2. I have another take on credit……….I have several cards that I don’t use. About 1 year before I die, I plan to use them for everything I want, and NOT pay them. Then when I die my children will have to pay them off since I don’t have any money to will them.

    Only problem I have is ………I don’t know when to start using them????

  3. yep jim agree with you on all that you said (and i like long comment) though i would add that you and jill are very much the exception to the situation. most people are not able to handle credit cards the way you and jill do. as you pointed out the credit card companies are banking that you won’t pay it off every month. most people don’t have your training or discipline and while they have the same opportunities of working credit to their advantage they usually aren’t. that’s why i usually tell young couples to avoid credit as much as possible and be wise with what they do get (for example a mortgage – there are still very stupid decisions made on mortgages made by people who see a lower payment but don’t understand the real costs of that lower payment). i figure the couples that actually have enough knowledge and discipline to use credit to their advantage will call me on it and then we can talk about it then. of course, i’ve never had a couple suggest what you just commented on. instead most of them have entered their marriage with several thousand dollars of debt between them already. this couple is the exception to that.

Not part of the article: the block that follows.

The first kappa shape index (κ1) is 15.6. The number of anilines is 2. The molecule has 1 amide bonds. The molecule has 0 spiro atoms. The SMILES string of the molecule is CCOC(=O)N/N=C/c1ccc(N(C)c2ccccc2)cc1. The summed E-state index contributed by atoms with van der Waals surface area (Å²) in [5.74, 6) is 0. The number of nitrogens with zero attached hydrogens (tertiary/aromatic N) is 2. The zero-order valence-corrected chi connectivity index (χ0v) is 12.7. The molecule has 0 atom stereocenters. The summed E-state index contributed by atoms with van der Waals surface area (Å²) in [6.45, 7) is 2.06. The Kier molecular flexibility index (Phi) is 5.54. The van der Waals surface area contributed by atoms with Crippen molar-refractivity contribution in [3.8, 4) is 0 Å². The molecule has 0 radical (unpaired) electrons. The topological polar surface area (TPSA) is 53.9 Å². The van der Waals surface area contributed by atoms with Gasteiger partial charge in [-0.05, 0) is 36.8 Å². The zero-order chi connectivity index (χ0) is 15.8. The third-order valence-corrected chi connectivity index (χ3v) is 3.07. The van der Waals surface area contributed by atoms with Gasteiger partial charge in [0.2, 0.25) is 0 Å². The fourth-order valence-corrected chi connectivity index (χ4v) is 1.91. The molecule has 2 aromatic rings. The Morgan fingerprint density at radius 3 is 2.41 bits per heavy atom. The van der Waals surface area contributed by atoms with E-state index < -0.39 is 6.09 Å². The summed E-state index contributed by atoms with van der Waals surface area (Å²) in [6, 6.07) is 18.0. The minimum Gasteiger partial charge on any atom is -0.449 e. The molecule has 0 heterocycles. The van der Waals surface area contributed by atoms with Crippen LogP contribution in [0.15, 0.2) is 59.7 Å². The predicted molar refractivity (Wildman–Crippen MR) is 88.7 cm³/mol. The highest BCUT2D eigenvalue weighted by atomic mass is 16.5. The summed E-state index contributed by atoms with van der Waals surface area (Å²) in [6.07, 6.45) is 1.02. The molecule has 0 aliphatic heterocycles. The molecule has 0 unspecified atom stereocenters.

4. Yes debt can cause a strain for sure. Believe me Jill and I know and have been through some interesting months (i.e. Sears business). Ironically, ever since we started tithing God has provided. Just when things looked bleak Jill would get a bonus, or something like that would happen (usually with Jill because she works harder than me). Anyway, I have really appreciated your emails, like i said. You should serious consider writing a book on it. Jill and I enjoyed the book “Fit to be Tied” before we got married. It has discussion questions and such that we talked about. It would have been much better going through it all with a minister, but we were in separate cities, thus impossible.